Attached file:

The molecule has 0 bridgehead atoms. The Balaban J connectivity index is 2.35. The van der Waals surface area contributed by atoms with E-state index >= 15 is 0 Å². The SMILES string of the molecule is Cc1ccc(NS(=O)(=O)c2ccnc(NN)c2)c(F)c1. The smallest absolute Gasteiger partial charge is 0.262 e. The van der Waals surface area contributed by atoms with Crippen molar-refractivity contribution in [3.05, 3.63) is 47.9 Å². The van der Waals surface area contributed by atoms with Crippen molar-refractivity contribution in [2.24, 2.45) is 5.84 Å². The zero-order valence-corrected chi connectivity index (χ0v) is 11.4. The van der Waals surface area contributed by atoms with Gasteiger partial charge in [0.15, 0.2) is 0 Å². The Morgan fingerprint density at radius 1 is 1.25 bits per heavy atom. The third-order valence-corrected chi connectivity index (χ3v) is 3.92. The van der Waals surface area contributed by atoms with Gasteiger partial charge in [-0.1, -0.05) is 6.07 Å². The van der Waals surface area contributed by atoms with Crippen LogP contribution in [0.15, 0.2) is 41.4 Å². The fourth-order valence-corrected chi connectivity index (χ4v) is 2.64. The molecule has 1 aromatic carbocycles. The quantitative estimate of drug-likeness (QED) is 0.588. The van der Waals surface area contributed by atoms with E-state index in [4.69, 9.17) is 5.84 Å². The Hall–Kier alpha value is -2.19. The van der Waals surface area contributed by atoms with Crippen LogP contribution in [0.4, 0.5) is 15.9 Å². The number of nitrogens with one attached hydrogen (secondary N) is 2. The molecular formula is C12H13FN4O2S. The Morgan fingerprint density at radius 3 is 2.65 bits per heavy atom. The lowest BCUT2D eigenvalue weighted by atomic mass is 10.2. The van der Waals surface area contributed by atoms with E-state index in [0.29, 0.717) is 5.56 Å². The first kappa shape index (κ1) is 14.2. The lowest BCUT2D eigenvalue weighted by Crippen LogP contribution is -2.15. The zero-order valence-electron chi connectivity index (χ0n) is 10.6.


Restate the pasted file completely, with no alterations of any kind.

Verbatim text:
The molecule has 0 bridgehead atoms. The Balaban J connectivity index is 2.35. The van der Waals surface area contributed by atoms with E-state index >= 15 is 0 Å². The SMILES string of the molecule is Cc1ccc(NS(=O)(=O)c2ccnc(NN)c2)c(F)c1. The smallest absolute Gasteiger partial charge is 0.262 e. The van der Waals surface area contributed by atoms with Crippen molar-refractivity contribution in [3.05, 3.63) is 47.9 Å². The van der Waals surface area contributed by atoms with Crippen molar-refractivity contribution in [2.24, 2.45) is 5.84 Å². The zero-order valence-corrected chi connectivity index (χ0v) is 11.4. The van der Waals surface area contributed by atoms with Gasteiger partial charge in [0.15, 0.2) is 0 Å². The Morgan fingerprint density at radius 1 is 1.25 bits per heavy atom. The third-order valence-corrected chi connectivity index (χ3v) is 3.92. The van der Waals surface area contributed by atoms with Gasteiger partial charge in [-0.1, -0.05) is 6.07 Å². The van der Waals surface area contributed by atoms with Crippen LogP contribution in [0.15, 0.2) is 41.4 Å². The fourth-order valence-corrected chi connectivity index (χ4v) is 2.64. The molecule has 1 aromatic carbocycles. The quantitative estimate of drug-likeness (QED) is 0.588. The van der Waals surface area contributed by atoms with E-state index in [4.69, 9.17) is 5.84 Å². The Hall–Kier alpha value is -2.19. The van der Waals surface area contributed by atoms with Crippen LogP contribution in [0.4, 0.5) is 15.9 Å². The number of nitrogens with one attached hydrogen (secondary N) is 2. The molecular formula is C12H13FN4O2S. The Morgan fingerprint density at radius 3 is 2.65 bits per heavy atom. The lowest BCUT2D eigenvalue weighted by atomic mass is 10.2. The van der Waals surface area contributed by atoms with E-state index in [0.29, 0.717) is 5.56 Å². The first kappa shape index (κ1) is 14.2. The lowest BCUT2D eigenvalue weighted by Crippen LogP contribution is -2.15. The zero-order valence-electron chi connectivity index (χ0n) is 10.6.